Top Ten Maritime News Stories 24/08/2016

Seacurus Daily: Top Ten Maritime News Stories 24/08/2016

1. Maritime Law in the Dock
Ukraine plans to launch legal proceedings against Russia for violating United Nations convention with its annexation of Crimea, the Moscow Times quoted Ukraine’s Foreign Minister Pavlo Klimkin as saying. Klimkin said that Ukraine plans to file a case in international courts “relating to Russia’s violation of UN maritime law" in the waters surrounding Crimea, the Interfax news agency reported. Border guards have recorded the fact of violation of global maritime norms in Ukraine’s exclusive economic zone by the Russian Federation.
2. Alternate Ballast Management
In the absence of a USCG approved BWM system to date, the USCG under its AMS program has been accepting AMS deemed to be as effective as Ballast Water Exchange, fitted by a vessel before the vessel’s compliance date, as temporary compliance. A number of questions however remained unanswered including the AMS status for a BWM system fitted after a vessel receives an extension on its compliance date, and what would happen to the whole AMS program once a USCG approved system(s) become(s) widely available.
3. China Launches Clean Air Limit
Local P&I  correspondents Huatai have advised that reduced sulphur limits will take effect in the port of Shenzhen from 1 October 2016. From this date, vessels berthed at Shenzhen port will be required to use fuel with a maximum sulphur content of 0.5%. It is understood that the other core ports within the Pearl River Delta ECA will introduce the 0.5% sulphur limit on 1 January 2017 as per the original schedule.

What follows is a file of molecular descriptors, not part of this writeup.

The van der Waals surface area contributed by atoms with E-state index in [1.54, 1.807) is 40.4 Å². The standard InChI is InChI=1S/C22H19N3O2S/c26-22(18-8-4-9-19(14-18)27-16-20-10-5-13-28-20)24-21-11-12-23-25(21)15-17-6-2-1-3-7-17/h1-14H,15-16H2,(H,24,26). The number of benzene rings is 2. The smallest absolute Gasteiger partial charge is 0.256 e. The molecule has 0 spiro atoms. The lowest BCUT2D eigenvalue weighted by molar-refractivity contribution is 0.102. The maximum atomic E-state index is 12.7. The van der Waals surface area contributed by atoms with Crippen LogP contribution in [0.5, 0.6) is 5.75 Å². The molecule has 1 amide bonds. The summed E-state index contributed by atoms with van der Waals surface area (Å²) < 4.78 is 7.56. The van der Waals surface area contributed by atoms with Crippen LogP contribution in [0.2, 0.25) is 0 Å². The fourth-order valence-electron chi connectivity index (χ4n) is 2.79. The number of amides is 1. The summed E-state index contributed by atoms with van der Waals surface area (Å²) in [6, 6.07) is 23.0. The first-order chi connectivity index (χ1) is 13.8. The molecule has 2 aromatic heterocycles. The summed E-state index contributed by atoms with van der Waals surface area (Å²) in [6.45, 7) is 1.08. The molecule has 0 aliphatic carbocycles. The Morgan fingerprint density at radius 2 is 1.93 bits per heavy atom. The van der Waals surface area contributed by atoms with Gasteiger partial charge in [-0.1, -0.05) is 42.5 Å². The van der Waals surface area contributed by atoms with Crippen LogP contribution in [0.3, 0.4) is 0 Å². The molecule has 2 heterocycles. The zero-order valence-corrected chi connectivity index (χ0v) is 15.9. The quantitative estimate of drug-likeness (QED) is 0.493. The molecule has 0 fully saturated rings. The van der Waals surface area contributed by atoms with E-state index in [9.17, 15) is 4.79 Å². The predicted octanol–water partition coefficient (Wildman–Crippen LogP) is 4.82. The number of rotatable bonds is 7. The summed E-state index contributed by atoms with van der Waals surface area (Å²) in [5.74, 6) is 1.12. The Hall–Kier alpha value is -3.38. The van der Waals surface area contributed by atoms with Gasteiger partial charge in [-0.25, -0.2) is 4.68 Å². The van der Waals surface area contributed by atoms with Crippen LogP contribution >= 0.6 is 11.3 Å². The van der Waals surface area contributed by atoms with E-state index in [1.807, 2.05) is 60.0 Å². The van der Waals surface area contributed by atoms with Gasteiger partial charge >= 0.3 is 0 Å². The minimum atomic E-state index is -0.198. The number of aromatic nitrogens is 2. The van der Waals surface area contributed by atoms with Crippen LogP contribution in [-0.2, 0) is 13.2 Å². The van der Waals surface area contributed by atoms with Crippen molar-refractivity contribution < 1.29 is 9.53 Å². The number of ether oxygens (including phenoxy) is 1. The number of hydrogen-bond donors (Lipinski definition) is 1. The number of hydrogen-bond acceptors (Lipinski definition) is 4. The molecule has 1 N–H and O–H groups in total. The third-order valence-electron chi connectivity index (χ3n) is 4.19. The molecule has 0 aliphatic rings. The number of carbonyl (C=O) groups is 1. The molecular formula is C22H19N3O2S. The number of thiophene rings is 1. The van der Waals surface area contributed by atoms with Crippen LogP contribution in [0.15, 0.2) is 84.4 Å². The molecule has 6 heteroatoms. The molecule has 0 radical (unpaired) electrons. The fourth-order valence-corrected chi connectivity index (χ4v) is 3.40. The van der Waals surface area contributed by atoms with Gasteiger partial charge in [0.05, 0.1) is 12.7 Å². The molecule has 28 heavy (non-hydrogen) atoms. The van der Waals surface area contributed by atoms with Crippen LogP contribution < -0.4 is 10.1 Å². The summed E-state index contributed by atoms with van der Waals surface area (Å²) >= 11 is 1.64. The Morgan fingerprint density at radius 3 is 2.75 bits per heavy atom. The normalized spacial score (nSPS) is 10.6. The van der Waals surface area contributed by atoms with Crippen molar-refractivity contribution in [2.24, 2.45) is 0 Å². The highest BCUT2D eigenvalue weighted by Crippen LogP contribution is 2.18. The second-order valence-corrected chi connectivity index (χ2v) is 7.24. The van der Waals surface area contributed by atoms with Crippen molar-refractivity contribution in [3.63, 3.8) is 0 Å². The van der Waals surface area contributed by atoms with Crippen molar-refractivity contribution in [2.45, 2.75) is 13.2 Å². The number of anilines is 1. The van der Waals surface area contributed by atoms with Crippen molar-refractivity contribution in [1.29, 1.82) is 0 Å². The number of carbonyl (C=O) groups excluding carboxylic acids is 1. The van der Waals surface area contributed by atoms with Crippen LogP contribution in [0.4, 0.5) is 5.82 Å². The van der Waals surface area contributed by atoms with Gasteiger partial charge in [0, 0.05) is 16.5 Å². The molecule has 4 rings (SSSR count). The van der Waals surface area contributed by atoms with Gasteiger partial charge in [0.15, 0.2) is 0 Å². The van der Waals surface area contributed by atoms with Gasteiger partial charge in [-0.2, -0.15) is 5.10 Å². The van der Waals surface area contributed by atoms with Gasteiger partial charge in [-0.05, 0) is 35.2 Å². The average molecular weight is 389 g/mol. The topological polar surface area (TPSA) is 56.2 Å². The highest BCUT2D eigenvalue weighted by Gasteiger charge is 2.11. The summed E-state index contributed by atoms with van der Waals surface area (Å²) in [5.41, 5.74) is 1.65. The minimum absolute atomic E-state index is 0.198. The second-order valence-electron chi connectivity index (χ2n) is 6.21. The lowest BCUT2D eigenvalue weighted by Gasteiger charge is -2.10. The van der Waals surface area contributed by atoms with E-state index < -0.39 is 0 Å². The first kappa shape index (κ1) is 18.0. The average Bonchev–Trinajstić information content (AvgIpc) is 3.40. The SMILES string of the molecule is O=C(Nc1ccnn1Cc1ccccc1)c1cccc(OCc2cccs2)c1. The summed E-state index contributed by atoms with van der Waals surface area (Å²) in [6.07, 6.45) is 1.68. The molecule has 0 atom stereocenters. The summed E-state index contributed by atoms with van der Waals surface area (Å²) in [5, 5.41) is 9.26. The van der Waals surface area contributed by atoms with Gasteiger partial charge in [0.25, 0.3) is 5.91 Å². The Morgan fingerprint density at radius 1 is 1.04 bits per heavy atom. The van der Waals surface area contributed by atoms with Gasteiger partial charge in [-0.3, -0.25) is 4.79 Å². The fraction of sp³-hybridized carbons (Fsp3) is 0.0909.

4. Hazardous Concerns Arise
The Standard Club and Confidential Hazardous Incident Reporting Programme (CHIRP) have identified three key hazards which are putting seafarers in danger. In the first case a large car carrier, under pilotage and with a tug attached astern, was entering a lock in poor visibility, when the engine failed to operate astern. In the second example, a ship was moored on a berth which was too small and consequently its stern lines were badly deployed. In the last report, a fouled anchor on a super yacht lead to a crew member engaging in an extremely hazardous operation to clear the obstruction while the yacht was underway.
5. Chamber Announces Sponsors
The International Chamber of Shipping has announced the International Shipping Conference sponsors, to be held at the British Library on Wednesday 7 September. Videotel, part of KVH Industries, Inc., the market leading provider of STCW approved training films, computer-based training, and maritime e-Learning will be supporting the evening event. High level topics to be covered at the event include: reducing CO2 emissions; the challenges of the Ballast Water Convention; EU Brexit; over-capacity in the shipping industry; seafarer supply issues; tackling corruption; shipowner liability; and the NATO response to piracy and refugees.
6. New Bunker Group Emerges